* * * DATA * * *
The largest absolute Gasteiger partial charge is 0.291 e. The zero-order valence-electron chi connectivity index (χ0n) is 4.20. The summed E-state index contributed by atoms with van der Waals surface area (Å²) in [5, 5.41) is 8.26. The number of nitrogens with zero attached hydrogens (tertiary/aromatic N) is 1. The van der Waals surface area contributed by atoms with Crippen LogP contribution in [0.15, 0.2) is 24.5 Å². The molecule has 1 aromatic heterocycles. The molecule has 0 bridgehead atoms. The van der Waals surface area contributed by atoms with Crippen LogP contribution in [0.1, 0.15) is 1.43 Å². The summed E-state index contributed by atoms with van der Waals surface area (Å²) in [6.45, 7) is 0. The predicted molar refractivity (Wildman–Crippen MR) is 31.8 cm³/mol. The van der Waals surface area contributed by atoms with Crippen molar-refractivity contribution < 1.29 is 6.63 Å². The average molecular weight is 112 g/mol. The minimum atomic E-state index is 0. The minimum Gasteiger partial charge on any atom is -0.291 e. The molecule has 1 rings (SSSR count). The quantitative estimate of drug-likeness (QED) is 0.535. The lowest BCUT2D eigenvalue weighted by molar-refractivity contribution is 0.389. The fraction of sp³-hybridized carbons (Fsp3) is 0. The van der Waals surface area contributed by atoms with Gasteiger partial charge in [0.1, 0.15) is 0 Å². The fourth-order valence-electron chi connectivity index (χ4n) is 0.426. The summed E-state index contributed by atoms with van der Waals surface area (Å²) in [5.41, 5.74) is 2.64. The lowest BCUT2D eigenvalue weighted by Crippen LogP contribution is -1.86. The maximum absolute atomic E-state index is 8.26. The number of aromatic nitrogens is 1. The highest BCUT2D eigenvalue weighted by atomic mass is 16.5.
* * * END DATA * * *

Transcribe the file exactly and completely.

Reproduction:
The largest absolute Gasteiger partial charge is 0.291 e. The zero-order valence-electron chi connectivity index (χ0n) is 4.20. The summed E-state index contributed by atoms with van der Waals surface area (Å²) in [5, 5.41) is 8.26. The number of nitrogens with zero attached hydrogens (tertiary/aromatic N) is 1. The van der Waals surface area contributed by atoms with Crippen LogP contribution in [0.15, 0.2) is 24.5 Å². The molecule has 1 aromatic heterocycles. The molecule has 0 bridgehead atoms. The van der Waals surface area contributed by atoms with Crippen LogP contribution in [0.1, 0.15) is 1.43 Å². The summed E-state index contributed by atoms with van der Waals surface area (Å²) in [6.45, 7) is 0. The predicted molar refractivity (Wildman–Crippen MR) is 31.8 cm³/mol. The van der Waals surface area contributed by atoms with Crippen molar-refractivity contribution < 1.29 is 6.63 Å². The average molecular weight is 112 g/mol. The minimum atomic E-state index is 0. The minimum Gasteiger partial charge on any atom is -0.291 e. The molecule has 1 rings (SSSR count). The quantitative estimate of drug-likeness (QED) is 0.535. The lowest BCUT2D eigenvalue weighted by molar-refractivity contribution is 0.389. The fraction of sp³-hybridized carbons (Fsp3) is 0. The van der Waals surface area contributed by atoms with Gasteiger partial charge in [0.1, 0.15) is 0 Å². The fourth-order valence-electron chi connectivity index (χ4n) is 0.426. The summed E-state index contributed by atoms with van der Waals surface area (Å²) in [5.41, 5.74) is 2.64. The lowest BCUT2D eigenvalue weighted by Crippen LogP contribution is -1.86. The maximum absolute atomic E-state index is 8.26. The number of aromatic nitrogens is 1. The highest BCUT2D eigenvalue weighted by atomic mass is 16.5.